Azerbaijan’s Democratic Backslide Continues With Constitutional Referendum

Azerbaijan’s Democratic Backslide Continues With Constitutional Referendum
Azerbaijani President Ilham Aliyev casts his ballot in a constitutional referendum, Baku, Azerbaijan, Sept. 26, 2016 (AP photo by Vugar Amrullayev).

Azerbaijanis went to the polls last month to vote in a referendum on 29 amendments to the constitution that would strengthen President Ilham Aliyev’s grip on power. Azerbaijan’s Central Election Commission said that over 63 percent of Azerbaijanis came out to vote, more than the 25 percent necessary to validate the poll. Exit polls show that nearly 90 percent of those that voted backed all of the amendments. The official results are due to be announced on Oct. 21.

The referendum included several controversial amendments, including one that would extend the president’s term in office from five to seven years. Presidential term limits were already scrapped in a 2009 referendum. Another amendment gives the president the power to dismiss the parliament if it passes two no-confidence measures in one year or rejects presidential nominees to important government posts. Yet another would create two vice presidential posts, both of which would be appointed by the president; the first vice president would assume the powers of the presidency if the president were to become incapacitated. Under the current system, the prime minister, who is elected by parliament, would take over the presidential duties in that scenario.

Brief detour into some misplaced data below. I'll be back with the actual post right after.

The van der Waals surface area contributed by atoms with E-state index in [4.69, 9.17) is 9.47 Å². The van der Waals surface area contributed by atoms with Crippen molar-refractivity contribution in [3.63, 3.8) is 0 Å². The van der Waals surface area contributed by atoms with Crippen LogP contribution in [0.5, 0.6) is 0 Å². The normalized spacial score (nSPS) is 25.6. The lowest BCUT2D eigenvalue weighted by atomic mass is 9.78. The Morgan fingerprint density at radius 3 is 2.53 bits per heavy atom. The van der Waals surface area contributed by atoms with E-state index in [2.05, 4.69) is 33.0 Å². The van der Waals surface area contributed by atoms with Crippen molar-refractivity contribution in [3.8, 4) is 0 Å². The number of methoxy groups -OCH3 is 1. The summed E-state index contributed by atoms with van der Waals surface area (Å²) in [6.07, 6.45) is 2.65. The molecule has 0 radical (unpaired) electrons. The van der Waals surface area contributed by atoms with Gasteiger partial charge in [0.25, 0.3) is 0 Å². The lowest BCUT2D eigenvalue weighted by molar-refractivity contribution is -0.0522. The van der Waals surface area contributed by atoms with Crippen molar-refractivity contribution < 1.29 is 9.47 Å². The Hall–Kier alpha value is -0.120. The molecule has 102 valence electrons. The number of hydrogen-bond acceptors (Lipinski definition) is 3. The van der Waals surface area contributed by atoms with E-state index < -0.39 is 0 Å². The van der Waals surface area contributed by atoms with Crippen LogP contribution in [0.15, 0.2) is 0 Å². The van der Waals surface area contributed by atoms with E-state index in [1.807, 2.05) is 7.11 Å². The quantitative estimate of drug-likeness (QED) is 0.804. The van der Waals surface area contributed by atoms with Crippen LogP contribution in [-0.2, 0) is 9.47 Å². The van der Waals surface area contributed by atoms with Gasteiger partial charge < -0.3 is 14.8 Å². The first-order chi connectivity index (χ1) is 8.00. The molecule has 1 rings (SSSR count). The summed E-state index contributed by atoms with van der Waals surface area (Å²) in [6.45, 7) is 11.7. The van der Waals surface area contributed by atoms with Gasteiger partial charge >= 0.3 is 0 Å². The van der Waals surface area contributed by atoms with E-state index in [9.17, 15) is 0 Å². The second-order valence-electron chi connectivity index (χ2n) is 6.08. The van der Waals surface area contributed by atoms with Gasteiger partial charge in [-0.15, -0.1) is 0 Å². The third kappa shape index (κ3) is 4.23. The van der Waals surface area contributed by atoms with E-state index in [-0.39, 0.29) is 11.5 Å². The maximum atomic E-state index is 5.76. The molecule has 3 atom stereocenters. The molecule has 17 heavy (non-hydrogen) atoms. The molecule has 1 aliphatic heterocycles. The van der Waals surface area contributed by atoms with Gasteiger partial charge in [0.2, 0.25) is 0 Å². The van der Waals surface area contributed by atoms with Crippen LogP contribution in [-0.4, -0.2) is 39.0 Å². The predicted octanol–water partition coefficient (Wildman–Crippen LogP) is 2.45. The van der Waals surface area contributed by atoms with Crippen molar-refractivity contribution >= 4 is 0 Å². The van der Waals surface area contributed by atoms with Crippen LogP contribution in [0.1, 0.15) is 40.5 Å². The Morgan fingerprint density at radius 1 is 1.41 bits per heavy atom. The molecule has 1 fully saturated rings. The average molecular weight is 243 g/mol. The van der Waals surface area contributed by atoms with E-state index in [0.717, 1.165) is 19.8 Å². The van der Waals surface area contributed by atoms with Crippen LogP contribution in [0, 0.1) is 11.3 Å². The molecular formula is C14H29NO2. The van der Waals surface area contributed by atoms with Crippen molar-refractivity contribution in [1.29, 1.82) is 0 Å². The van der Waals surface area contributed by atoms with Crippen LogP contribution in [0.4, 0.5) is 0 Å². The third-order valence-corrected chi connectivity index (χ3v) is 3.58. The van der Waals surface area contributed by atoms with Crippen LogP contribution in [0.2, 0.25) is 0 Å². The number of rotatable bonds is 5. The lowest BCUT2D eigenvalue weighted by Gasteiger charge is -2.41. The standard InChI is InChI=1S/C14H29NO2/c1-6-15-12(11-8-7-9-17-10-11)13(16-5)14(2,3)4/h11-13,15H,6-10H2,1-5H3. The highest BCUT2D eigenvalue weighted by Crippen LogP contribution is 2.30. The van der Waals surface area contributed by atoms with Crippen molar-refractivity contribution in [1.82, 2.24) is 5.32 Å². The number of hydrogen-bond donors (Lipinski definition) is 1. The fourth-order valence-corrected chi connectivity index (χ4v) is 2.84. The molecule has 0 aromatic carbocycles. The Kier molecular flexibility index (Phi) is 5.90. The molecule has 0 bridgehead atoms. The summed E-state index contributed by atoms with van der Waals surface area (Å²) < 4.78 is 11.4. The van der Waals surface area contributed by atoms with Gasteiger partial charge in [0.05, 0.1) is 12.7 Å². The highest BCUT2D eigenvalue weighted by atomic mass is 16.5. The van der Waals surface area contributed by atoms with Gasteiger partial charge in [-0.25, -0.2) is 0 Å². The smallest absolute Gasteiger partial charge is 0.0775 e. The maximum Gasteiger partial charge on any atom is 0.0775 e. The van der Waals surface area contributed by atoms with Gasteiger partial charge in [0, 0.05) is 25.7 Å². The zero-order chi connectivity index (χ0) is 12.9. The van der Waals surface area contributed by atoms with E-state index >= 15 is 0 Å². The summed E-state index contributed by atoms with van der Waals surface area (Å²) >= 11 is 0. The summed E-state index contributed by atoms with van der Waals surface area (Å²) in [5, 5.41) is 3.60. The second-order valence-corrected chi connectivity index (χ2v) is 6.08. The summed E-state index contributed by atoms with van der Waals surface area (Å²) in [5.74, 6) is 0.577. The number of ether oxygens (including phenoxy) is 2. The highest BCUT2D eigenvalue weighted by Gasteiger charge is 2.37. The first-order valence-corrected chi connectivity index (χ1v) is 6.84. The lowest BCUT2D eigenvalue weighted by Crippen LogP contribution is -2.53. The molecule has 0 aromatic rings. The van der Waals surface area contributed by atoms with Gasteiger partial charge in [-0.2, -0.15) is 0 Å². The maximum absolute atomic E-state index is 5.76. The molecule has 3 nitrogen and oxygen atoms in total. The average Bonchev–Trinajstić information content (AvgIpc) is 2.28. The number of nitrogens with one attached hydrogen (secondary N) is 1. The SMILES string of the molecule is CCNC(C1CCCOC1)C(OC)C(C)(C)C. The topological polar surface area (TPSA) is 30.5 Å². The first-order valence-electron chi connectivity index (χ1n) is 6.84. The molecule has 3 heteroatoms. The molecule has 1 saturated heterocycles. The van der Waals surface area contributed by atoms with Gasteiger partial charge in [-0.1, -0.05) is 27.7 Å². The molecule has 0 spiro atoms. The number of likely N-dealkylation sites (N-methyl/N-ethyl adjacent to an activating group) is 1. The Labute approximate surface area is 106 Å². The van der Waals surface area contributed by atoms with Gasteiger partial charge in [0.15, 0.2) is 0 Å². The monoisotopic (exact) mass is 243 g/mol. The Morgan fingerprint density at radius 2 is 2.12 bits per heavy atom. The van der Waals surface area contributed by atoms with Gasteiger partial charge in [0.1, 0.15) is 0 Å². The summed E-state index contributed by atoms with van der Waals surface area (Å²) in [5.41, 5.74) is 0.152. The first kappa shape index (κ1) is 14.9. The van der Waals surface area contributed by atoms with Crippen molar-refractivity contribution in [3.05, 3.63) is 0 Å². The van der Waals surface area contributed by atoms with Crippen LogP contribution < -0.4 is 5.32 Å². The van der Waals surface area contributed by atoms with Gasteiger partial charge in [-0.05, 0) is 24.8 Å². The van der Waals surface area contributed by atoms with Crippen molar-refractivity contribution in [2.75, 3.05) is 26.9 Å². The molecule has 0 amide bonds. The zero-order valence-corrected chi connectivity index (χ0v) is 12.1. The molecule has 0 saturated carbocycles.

Aliyev has said the reforms are necessary to streamline the government and will help introduce political and economic reforms. But few believe that the referendum has anything to do with reform. “The regime has no intention of making fundamental, radical economic reforms necessary to create a modern economy that is less dependent on energy,” says Richard Kauzlarich, a professor at George Mason University and former United States ambassador to Azerbaijan.

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